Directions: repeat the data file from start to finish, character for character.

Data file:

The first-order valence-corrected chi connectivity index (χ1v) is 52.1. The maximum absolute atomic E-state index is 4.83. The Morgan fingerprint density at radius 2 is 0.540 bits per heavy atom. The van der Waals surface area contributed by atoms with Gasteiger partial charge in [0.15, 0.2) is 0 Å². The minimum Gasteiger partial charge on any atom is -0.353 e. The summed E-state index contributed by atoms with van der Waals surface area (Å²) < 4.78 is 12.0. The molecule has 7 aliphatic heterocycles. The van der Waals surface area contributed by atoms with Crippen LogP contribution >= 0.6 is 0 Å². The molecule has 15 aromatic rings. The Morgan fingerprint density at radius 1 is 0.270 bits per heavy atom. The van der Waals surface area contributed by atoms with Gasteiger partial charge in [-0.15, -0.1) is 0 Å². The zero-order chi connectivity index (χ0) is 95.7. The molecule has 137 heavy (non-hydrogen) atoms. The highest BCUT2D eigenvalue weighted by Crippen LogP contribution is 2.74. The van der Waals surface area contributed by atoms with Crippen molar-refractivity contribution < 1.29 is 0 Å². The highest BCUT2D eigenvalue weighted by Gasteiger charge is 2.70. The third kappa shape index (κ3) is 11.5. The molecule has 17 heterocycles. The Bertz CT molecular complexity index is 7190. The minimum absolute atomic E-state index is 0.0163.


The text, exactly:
The first-order valence-corrected chi connectivity index (χ1v) is 52.1. The maximum absolute atomic E-state index is 4.83. The Morgan fingerprint density at radius 2 is 0.540 bits per heavy atom. The van der Waals surface area contributed by atoms with Gasteiger partial charge in [0.15, 0.2) is 0 Å². The minimum Gasteiger partial charge on any atom is -0.353 e. The summed E-state index contributed by atoms with van der Waals surface area (Å²) < 4.78 is 12.0. The molecule has 7 aliphatic heterocycles. The van der Waals surface area contributed by atoms with Crippen LogP contribution >= 0.6 is 0 Å². The molecule has 15 aromatic rings. The Morgan fingerprint density at radius 1 is 0.270 bits per heavy atom. The van der Waals surface area contributed by atoms with Gasteiger partial charge in [-0.15, -0.1) is 0 Å². The zero-order chi connectivity index (χ0) is 95.7. The molecule has 137 heavy (non-hydrogen) atoms. The highest BCUT2D eigenvalue weighted by Crippen LogP contribution is 2.74. The van der Waals surface area contributed by atoms with Crippen molar-refractivity contribution < 1.29 is 0 Å². The highest BCUT2D eigenvalue weighted by Gasteiger charge is 2.70. The third kappa shape index (κ3) is 11.5. The molecule has 17 heterocycles. The Bertz CT molecular complexity index is 7190. The minimum absolute atomic E-state index is 0.0163.